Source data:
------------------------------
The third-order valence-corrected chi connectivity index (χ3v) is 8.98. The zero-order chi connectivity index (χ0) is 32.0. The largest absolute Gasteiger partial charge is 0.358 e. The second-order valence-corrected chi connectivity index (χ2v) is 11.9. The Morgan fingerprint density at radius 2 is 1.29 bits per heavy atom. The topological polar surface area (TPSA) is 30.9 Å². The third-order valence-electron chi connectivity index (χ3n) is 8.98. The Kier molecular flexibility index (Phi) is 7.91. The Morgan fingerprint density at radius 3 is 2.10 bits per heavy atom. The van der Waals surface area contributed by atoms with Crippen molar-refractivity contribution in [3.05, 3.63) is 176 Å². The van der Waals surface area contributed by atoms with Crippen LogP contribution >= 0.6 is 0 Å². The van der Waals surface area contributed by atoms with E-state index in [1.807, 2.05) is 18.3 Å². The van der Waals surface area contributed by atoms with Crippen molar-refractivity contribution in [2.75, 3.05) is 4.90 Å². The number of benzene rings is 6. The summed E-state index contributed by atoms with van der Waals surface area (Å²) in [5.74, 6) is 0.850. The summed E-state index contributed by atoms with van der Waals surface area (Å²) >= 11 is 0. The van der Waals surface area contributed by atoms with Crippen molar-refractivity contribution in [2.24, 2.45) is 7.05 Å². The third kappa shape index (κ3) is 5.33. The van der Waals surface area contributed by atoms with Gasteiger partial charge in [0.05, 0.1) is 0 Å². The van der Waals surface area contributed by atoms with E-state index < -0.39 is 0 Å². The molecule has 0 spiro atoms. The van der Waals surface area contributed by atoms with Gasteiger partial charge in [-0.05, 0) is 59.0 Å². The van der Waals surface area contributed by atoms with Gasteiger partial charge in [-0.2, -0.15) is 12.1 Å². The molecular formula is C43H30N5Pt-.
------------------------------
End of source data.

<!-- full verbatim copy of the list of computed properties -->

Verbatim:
The third-order valence-corrected chi connectivity index (χ3v) is 8.98. The zero-order chi connectivity index (χ0) is 32.0. The largest absolute Gasteiger partial charge is 0.358 e. The second-order valence-corrected chi connectivity index (χ2v) is 11.9. The Morgan fingerprint density at radius 2 is 1.29 bits per heavy atom. The topological polar surface area (TPSA) is 30.9 Å². The third-order valence-electron chi connectivity index (χ3n) is 8.98. The Kier molecular flexibility index (Phi) is 7.91. The Morgan fingerprint density at radius 3 is 2.10 bits per heavy atom. The van der Waals surface area contributed by atoms with Crippen molar-refractivity contribution in [3.05, 3.63) is 176 Å². The van der Waals surface area contributed by atoms with Crippen LogP contribution >= 0.6 is 0 Å². The van der Waals surface area contributed by atoms with E-state index in [1.807, 2.05) is 18.3 Å². The van der Waals surface area contributed by atoms with Crippen molar-refractivity contribution in [2.75, 3.05) is 4.90 Å². The number of benzene rings is 6. The summed E-state index contributed by atoms with van der Waals surface area (Å²) in [5.74, 6) is 0.850. The summed E-state index contributed by atoms with van der Waals surface area (Å²) >= 11 is 0. The van der Waals surface area contributed by atoms with Crippen molar-refractivity contribution in [2.24, 2.45) is 7.05 Å². The third kappa shape index (κ3) is 5.33. The van der Waals surface area contributed by atoms with Gasteiger partial charge in [0.05, 0.1) is 0 Å². The van der Waals surface area contributed by atoms with E-state index < -0.39 is 0 Å². The molecule has 0 spiro atoms. The van der Waals surface area contributed by atoms with Gasteiger partial charge in [-0.05, 0) is 59.0 Å². The van der Waals surface area contributed by atoms with Gasteiger partial charge in [-0.2, -0.15) is 12.1 Å². The molecular formula is C43H30N5Pt-.